If there are bridges, be careful of obstructions extending from bridge piers and check for any underwater debris that may have been left if repairs or renovations have been done. Speed limits will apply around structures like bridges, so slow down when approaching them.
Bends and narrow waters create issues for safe navigation, so a safe speed is vital.
You may also come across a mix of boats and activities, all with different needs and abilities to manoeuvre. Waterskiing, fishing, canoeing, and house boating may all be encountered, so be prepared.
Finally, be aware of the current flow. It will affect your speed over the ground. When heading upstream it will take longer to travel the same distance as when going downstream. This will affect your boat’s fuel consumption.
Large inland lakes are usually constructed for irrigation purposes and their water levels will rise and fall depending on the seasons. Each situation causes hazards. Releasing water for downstream irrigation will cause water levels to fall. Fall rates and times will vary. Use websites relevant to the waterway to check water levels and trends.
Falling water levels expose all manner of dangers. Tree stumps and dead trees are the most common, but shallow areas will appear depending on the fall and the underwater topography. An area you waterskied over yesterday may now be exposed or, even worse, have just a small amount of water covering it. The point here is: don’t assume things will stay the same – check for changes regularly.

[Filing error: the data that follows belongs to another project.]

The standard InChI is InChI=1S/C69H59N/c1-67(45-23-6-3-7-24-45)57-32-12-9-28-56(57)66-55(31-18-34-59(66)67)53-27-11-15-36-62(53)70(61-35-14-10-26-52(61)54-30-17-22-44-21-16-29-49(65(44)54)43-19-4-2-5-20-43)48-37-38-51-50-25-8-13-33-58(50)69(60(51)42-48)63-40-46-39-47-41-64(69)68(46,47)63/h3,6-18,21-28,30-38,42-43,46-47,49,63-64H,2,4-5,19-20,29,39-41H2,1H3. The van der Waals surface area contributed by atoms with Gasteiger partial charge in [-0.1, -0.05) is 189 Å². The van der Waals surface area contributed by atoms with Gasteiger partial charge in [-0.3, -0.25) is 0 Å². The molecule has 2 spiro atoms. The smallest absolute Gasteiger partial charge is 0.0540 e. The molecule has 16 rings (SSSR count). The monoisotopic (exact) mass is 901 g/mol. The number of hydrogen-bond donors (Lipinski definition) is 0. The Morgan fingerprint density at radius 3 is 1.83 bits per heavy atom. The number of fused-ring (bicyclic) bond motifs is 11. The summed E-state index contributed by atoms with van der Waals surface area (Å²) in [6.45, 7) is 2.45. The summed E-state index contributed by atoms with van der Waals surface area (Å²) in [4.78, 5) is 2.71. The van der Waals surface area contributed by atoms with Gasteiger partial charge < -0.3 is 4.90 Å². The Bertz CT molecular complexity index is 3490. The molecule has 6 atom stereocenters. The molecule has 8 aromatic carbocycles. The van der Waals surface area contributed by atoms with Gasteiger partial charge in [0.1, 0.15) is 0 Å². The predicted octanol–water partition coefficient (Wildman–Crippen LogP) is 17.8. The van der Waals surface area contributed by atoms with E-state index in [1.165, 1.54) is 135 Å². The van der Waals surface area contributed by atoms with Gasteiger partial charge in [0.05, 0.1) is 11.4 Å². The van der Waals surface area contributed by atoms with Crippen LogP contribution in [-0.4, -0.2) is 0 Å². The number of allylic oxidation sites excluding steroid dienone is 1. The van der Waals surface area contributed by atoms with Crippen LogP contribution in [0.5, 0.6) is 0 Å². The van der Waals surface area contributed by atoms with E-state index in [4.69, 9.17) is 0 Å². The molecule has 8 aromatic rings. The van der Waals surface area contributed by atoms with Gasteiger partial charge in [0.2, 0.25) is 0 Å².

Rising waters will re-float any wood that was exposed during the falling levels. Floating logs can become a hazard and, as they become waterlogged, they slowly start to sink and may be just under the surface. Keep a good lookout.
If you are fishing, avoid tying up to large dead trees. They have been known to collapse or fall without warning.
Water in lakes can be very cold all year round. During summer, the water’s surface layers may be warmed – however below the surface the story may be very different and this presents dangers to persons diving into the water. The body reacts to sudden immersion into cold water, causing gasping and hyperventilation. If you are underwater when this occurs it can be highly dangerous. It’s a good practice to wear a personal flotation device (PFD) at all times in smaller boats or when alone. This may also be a legal requirement in some states.